But what do you think? A man had two sons, and he came to the first and said, ‘Son, go, work today in my vineyard.’ He answered and said, ‘I will not,’ but afterward he regretted it and went. Then he came to the second and said likewise. And he answered and said, ‘I go, sir,’ but he did not go. Which of the two did the will of his father?” They said to Him, “The first.” Jesus said to them, “Assuredly, I say to you that tax collectors and harlots enter the kingdom of God before you. For John came to you in the way of righteousness, and you did not believe him; but tax collectors and harlots believed him; and when you saw it, you did not afterward relent and believe him. (Matthew 21:28-32)
In Christ’s parable, it is not the son who immediately agrees to do his father’s bidding who actually does it. Rather, it is the son who immediately refuses to obey his father, who repents and then fulfills the task which was given him. It is a parable which shows that repentance (a change of heart and mind) is a normal part of God’s Kingdom. One could from the get-go refuse to do God’s will, but if one repents, one’s repentance and effort will be welcomed by our Heavenly Father. On the other hand, many who would never think of directly disobeying the Father, choose in other ways to disobey him and never repent of their decision. It is another version of the Prodigal Son parable and lesson. God is ever patient and welcomes our return to His graces when we repent of disobeying or dismissing Him. The Lord Jesus points out that when God sent His Son into the world, it is those who first refused to obey God who welcome the opportunity to return to Him. Those who had made a show of obeying the Father but then ‘secretly’ avoided doing what they were told did not welcome the chance to be made right with the Father through the Son.
Here is another story, this time from the desert fathers, about two men, both monks, who boast about what they have done in their spiritual endeavors. It is the elder who points out to them that despite their ‘accomplishments’, neither was doing what God had asked of them. In the end, it is carrying out God’s will which matters, no matter how impressive our self-glorifying accomplishments might be.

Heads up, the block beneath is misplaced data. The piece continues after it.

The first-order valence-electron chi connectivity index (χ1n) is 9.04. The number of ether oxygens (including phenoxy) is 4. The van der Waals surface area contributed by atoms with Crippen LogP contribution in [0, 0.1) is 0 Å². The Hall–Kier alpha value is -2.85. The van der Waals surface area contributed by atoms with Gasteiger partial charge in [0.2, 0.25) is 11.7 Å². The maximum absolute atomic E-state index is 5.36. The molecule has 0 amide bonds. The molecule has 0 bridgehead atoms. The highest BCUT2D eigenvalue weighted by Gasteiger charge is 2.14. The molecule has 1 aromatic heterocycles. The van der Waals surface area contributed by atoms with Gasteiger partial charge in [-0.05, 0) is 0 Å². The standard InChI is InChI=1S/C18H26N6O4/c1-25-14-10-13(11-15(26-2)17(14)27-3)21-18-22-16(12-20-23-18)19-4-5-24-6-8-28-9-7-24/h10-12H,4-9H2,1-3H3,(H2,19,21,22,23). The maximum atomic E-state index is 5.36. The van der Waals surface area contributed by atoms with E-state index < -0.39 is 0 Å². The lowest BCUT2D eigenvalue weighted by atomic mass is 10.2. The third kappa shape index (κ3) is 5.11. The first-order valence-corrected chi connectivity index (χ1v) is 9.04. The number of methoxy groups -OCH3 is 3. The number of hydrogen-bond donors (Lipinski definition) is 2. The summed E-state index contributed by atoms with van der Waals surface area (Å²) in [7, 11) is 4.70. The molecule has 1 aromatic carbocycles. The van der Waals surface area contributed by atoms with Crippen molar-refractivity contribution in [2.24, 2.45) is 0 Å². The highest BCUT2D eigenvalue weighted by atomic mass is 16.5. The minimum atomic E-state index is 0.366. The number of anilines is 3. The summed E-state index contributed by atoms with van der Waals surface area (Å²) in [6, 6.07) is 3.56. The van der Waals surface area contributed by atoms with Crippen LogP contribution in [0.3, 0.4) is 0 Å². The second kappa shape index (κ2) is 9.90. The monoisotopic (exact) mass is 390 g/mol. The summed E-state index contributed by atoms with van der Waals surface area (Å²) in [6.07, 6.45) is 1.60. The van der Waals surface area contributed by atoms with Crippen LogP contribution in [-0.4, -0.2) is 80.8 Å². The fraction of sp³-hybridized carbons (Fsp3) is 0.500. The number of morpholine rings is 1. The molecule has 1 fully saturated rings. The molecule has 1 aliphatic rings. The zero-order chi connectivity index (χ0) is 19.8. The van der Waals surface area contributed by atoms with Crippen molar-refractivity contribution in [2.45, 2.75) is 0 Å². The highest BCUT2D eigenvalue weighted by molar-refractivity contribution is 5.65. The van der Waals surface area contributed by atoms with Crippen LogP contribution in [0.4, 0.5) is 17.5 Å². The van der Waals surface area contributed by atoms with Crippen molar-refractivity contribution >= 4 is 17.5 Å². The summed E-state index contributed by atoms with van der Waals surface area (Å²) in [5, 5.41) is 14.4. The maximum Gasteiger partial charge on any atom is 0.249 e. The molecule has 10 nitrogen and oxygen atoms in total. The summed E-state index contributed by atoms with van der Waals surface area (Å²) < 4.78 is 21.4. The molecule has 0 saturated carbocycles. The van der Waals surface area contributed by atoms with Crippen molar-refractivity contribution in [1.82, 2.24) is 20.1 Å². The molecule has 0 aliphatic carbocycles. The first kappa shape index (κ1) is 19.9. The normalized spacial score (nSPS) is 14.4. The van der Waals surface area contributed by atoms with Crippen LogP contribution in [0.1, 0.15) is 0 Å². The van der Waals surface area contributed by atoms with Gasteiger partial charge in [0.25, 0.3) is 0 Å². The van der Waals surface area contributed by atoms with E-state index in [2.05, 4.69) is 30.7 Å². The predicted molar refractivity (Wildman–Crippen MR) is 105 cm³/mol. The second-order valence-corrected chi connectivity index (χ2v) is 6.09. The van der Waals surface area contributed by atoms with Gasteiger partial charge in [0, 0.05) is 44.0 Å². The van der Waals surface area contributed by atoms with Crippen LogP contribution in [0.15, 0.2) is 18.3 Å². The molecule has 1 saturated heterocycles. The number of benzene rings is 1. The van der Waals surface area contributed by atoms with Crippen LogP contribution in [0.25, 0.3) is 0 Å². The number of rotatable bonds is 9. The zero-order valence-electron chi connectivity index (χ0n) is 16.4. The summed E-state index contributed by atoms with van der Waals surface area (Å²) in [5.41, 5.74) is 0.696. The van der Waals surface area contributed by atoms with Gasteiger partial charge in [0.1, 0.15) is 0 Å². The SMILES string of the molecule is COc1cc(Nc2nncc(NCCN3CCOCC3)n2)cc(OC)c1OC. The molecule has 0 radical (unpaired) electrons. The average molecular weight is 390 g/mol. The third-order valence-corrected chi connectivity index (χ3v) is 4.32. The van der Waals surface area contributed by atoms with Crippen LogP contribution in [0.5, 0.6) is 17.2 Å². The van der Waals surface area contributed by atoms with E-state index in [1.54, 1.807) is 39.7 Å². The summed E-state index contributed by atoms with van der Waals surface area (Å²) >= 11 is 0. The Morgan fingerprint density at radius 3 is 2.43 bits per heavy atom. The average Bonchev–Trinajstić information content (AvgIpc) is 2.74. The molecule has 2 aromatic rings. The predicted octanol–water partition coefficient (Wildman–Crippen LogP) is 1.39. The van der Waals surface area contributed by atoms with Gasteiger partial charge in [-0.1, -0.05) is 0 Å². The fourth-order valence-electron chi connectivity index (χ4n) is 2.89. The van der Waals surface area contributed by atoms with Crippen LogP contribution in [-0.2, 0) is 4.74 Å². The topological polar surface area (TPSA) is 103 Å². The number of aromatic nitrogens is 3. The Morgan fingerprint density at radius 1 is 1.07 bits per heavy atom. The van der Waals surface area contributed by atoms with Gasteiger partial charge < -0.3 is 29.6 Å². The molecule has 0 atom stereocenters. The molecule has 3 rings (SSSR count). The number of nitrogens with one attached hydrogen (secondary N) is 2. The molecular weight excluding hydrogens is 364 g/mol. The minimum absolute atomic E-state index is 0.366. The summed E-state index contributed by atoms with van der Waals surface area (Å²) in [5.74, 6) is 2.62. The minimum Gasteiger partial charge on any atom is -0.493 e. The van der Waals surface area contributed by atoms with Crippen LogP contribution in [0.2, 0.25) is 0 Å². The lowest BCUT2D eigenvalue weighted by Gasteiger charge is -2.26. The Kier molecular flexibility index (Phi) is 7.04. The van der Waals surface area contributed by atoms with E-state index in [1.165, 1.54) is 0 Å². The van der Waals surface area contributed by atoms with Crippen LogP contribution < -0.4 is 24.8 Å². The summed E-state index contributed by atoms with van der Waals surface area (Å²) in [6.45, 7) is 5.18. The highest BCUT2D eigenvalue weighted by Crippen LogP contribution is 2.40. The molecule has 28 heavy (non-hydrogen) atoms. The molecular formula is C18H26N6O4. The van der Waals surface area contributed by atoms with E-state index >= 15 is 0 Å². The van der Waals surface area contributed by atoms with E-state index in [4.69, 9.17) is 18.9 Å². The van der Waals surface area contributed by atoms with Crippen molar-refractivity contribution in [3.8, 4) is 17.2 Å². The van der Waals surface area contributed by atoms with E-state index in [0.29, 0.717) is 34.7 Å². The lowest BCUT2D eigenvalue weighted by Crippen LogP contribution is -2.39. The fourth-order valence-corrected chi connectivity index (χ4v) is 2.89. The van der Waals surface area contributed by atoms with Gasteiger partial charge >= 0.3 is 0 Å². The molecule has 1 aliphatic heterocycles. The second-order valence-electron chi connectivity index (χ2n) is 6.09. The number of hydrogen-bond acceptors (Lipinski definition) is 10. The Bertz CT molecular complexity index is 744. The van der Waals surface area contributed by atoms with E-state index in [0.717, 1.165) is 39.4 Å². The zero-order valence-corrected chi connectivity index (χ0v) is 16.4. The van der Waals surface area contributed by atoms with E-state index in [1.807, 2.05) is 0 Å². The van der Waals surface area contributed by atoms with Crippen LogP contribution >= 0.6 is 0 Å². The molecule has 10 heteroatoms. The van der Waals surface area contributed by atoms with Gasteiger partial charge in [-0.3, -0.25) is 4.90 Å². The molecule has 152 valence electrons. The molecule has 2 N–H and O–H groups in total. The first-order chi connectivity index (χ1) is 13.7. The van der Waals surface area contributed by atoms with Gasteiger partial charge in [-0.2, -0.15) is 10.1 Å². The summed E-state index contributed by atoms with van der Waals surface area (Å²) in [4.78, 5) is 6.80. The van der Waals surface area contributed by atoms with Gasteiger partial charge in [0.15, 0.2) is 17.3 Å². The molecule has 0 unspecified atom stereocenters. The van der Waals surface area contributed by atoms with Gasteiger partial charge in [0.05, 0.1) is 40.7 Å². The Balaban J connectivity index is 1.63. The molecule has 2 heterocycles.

Two brethren went to an elder who lived alone in Scete. And the first one said: Father, I have learned all of the Old and New Testaments by heart. The elder said to him: You have filled the air with words. The other one said: I have copied out the Old and New Testaments and have them in my cell. And to this one the elder replied: You have filled your window with parchment. But do you not know Him who said: The kingdom of God is not in words, but in power? And again, Not those who hear the Law will be justified before God but those who carry it out. They asked him, therefore, what was the way of salvation, and he said to them: The beginning of wisdom is the fear of the Lord, and humility with patience. (Thomas Merton, THE WISDOM OF THE DESERT, pp74-75)
People can memorize huge portions of Scripture, read the Bible from cover to cover a dozen times, learn all of the intricacies of theology, or expound on subtleties of morality like the legendary Philadelphian lawyer, but fail to do the most simple things that God asks of us. Let us love one another as Christ loves us.